Here is an annotated complete example using the above definitions:

[ 0.96820063 0.74966853 0.60617991]

You can also perform the reverse conversion from sRGB colourspace to Munsell Renotation System:

4.2YR 8.1/5.3


  • Centore, P. (2012). An open-source inversion algorithm for the Munsell renotation. Color Research & Application, 37(6), 455–464. doi:10.1002/col.20715
Kel SolaarKel Solaar
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For completeness, here's the version of my page, that contains the colors in 3 colorspaces, Munsell, Yxy and Lab:


  • 151 O'Brien, W.J., Groh, C.L., and Boenke, K.M. A new, small- color-difference equation for dental shades. J.Dent. Res. 69:1762-1764, 1990.
  • 152 O'Brien, W.J., Groh, C.L., and Boenke, K.M. Unpublished data. University of Michigan School of Dentistry, Ann Arbor.
Ian BoydIan BoydSystem
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There is a free R package munsell which will (among other things) convert Munsell codes to RGB:

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Michael DunnMichael Dunn
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There's a page I've found here: that seems to be doing exactly what you are after. It seems unfinished at the moment, but the owner of the blog plans to update it regularly with as many Munsell-to-RGB conversions as he can (and he takes requests!).

It's amazing how hard it is to find accessible conversion tables for these colour systems; hopefully this will be our answer! :D


I'm late to the party, but I found another resource that may be useful on this topic.

Someone at the 'Munsell Color Science Laboratory' dug up some 1943 data from Munsell, all based on 1930s Munsell research:

The page refers to an Excel spreadsheet with the 'real colors only' subset of the data that falls within the 'Macadam limit', which appears to mean the gamut of colors that can actually appear on reflective surfaces. The spreadsheet link doesn't work, however, but on a hunch I guessed that it left out one level of the directory tree. I tried the URL -- and it worked. (I wouldn't be surprised if the owner of the site eventually notices it, and fixes the link, which is likely to break my link.)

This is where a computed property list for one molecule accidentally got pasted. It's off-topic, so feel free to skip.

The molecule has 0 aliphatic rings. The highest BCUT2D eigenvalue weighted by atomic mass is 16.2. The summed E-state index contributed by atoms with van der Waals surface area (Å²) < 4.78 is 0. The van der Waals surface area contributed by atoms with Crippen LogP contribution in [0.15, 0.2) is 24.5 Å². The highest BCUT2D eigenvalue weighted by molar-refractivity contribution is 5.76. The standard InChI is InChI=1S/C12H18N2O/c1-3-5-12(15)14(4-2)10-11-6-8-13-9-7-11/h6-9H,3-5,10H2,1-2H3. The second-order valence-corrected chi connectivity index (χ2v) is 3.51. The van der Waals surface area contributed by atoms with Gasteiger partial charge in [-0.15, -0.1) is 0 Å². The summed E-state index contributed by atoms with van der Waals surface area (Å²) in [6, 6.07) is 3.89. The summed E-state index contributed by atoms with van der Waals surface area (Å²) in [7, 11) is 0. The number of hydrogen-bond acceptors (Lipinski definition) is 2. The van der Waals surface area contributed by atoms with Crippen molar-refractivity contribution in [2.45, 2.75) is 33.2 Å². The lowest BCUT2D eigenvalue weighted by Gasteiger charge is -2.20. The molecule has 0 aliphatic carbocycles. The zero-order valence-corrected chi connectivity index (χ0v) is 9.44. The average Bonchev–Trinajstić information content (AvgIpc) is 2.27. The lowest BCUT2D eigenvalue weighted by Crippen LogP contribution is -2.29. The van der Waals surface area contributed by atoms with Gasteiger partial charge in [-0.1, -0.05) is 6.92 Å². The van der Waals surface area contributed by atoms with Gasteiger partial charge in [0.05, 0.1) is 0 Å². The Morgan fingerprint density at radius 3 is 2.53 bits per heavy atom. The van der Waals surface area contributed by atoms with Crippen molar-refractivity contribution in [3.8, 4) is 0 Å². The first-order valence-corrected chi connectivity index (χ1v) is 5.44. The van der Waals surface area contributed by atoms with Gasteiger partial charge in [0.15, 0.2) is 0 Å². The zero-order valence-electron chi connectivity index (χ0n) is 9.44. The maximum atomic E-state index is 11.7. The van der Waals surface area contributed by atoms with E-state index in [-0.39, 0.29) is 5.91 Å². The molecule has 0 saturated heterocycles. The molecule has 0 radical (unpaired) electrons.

I messed with that spreadsheet a little to get it to generate HTML to show me the RGB colors, and added these cells to the spreadsheet:

Munsell System Conversion System

The table needs one line each of the ones starting with A2 through A1626, and one each of the others.

Munsell System Conversion Table

I hope this helps.

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Despite this old post, to update Steve's answer, here are 'corrected' links to RIT's repositories of Munsell data:

And a direct link to spreadsheet of the sRGB converted values of the 'real' Munsell colors:

It's a spreadsheet which includes a conversion from Munsell HVC notation to xyY, then to XYZ_C, then converted to D65 illuminant, then to floating point sRGB, then quantized to 8bit sRGB values (which they call dRGB).

Munsell System Conversion

As for the OP's question: sRGB is (obviously) an RGB additive color model. But the differences to other color models such as subtractive CMYK are complex enough that a 'simple' algorithm won't handle the conversion — while color model transformations can be approximated with a matrix, more often a LUT (Look Up Table) is preferred, such as a LUT in an ICC profile or a 3D LUT as used in film production. (Not all ICC profiles are LUT based, but a LUT based conversion IMO is what is needed here).

The Munsell data certainly falls into this category, as not only is it a different color model, it is not only a subtractive model it is based on perception, while sRGB is based on a simple relationship between red green and blue light.

The spreadsheet is the useable look-up-table, so then a program to convert things like your dental chart to sRGB would take in that data and reference the LUT contained in the spreadsheet, and return the sRGB values.

Side Note: I want to mention for clarity that although some color-space or color-model transforms can be done reasonably with an algorithm/matrix, 3D LUTs are preferred particularly when the LUTs are created from measured data of a given color-model/space, which maps the many non-linearities inherent in some models.

An extreme example is an sRGB image on your computer monitor vs how that image is printed onto paper and appears on the cover of a magazine sitting on a newsstand illuminated with florescent light. That requires a 3D LUT for an accurate transformation!

Munsell System Conversion Calculator

In the feature film industry (where I mostly work) we use 3D LUTs throughout the image pipeline, not just for converting/transforms, but for 'viewing' and for applying/emulating 'looks.' For instance taking an image shot with a digital camera and applying a LUT of a certain film stock to that image to make it appear as film.


Munsell System Of Color Notation